Figure 1: Kaplan–Meier survival analysis for corneal graft survival among trabeculectomy and Ahmed valve groups.

5. Discussion

Postpenetrating keratoplasty glaucoma is not uncommon. It is the second leading cause for corneal graft failure. Post-PKP glaucoma is a problematic issue because of difficulties met in diagnosis and management. The increase in IOP may have damaging effect on the corneal endothelial cells and therefore the corneal graft failure. Early diagnosis of post-PKP rise of IOP is essential in preserving the integrity of optic nerve head and corneal graft clarity [24, 25].

In the current study, the incidence of post-PKP glaucoma was high (more than 50%). This is due to the complex nature of the indication for PKP of the included patients. About half of the cases had microbial or fungal keratitis, and one quarter had chemical burns. Many of those patients developed PAS. Other possible mechanisms may be due to postoperative steroid medications used, trabecular meshwork damage either due to the original disease or due to anterior chamber collapse, or postoperative inflammatory response [6, 10]. As stated above, the incidence of post-PKP glaucoma varies according to the indication of PKP. Yildirim et al. [26] reviewed 122 eyes of PKP. Post-PKP glaucoma occurred in 42 eyes which represented 34% of the cases during the first 4 years of follow-up. They reported a mean time interval from PKP to the diagnosis of post-PKP glaucoma of 24 weeks. The difference in incidence rate from our study may be related to the different indications for PKP. The longer the duration of follow-up, it is expected to have higher incidence of post-PKP glaucoma.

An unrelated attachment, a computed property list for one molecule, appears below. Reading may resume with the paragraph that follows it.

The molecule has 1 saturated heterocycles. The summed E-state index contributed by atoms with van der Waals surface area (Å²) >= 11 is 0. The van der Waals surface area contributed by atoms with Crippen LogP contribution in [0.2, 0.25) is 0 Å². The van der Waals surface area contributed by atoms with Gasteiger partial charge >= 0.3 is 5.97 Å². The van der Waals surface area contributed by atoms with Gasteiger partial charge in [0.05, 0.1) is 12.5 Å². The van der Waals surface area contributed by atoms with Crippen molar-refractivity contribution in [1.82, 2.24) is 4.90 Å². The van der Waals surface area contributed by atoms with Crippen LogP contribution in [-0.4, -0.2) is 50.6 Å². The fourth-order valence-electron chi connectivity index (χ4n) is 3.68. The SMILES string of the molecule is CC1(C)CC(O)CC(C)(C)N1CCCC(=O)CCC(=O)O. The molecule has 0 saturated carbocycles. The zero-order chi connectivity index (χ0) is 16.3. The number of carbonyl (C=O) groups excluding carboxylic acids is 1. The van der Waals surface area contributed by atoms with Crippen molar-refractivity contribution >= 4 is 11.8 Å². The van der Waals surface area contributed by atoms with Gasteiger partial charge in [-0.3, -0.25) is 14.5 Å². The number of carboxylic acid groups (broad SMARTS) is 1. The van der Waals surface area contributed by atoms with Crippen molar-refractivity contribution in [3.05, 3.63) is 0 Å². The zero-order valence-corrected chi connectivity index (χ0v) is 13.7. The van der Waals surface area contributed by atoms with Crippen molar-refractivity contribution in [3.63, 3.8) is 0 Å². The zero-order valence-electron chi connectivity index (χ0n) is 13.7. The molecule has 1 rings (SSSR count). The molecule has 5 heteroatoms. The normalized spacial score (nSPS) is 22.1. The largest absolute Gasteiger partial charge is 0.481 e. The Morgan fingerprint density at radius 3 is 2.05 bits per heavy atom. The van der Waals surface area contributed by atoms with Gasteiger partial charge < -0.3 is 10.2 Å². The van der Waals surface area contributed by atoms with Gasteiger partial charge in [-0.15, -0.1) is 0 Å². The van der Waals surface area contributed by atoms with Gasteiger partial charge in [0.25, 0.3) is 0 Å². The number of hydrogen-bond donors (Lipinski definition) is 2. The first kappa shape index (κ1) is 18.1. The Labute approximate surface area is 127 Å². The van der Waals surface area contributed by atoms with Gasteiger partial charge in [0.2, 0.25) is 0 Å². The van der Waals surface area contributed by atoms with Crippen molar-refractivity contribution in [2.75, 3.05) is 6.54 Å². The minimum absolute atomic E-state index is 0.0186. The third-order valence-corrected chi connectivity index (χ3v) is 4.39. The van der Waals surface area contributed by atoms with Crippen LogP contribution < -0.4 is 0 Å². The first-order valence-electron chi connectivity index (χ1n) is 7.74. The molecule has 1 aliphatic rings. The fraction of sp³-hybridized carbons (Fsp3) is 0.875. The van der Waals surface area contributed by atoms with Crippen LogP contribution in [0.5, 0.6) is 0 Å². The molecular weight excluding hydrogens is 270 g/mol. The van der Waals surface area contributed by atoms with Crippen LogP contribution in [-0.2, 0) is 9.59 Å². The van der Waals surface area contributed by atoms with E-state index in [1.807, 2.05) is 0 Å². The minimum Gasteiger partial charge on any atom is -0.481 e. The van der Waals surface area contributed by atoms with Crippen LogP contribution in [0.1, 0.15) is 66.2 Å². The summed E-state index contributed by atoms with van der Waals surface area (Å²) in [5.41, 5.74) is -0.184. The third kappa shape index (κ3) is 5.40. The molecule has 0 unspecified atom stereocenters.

In the current study, all cases of trabeculectomy surgery included the application of 0.02% of mitomycin C for 2 minutes in the subconjunctival and subscleral spaces. Mitomycin C application significantly improved the success rates of trabeculectomy for managing post-PKP glaucoma. Mitomycin C should be thoroughly washed before the entry of the anterior chamber to avoid endothelial cell damage. The reported success rates of IOP control in such patients vary from 67 to 90% [26, 27]. In the current study, the success rate for the trabeculectomy group was 90% at 6 months postoperative which dropped to 55% at the end of the second year. It is important during the surgery to take care to prevent collapse or shallowing of the anterior chamber to decrease the damage to the endothelial cells. The use of 5-fluorouracil for subconjunctival injection may be of benefit with needling procedure, but it is associated with corneal epithelial toxicity. The incidence of corneal graft failure in the current study was 5% at 6 months postoperative and reached 30% at the end of 2 years follow-up. Some studies reported the rate of graft failure after trabeculectomy for post-PKP glaucoma to be 12–18% [2630].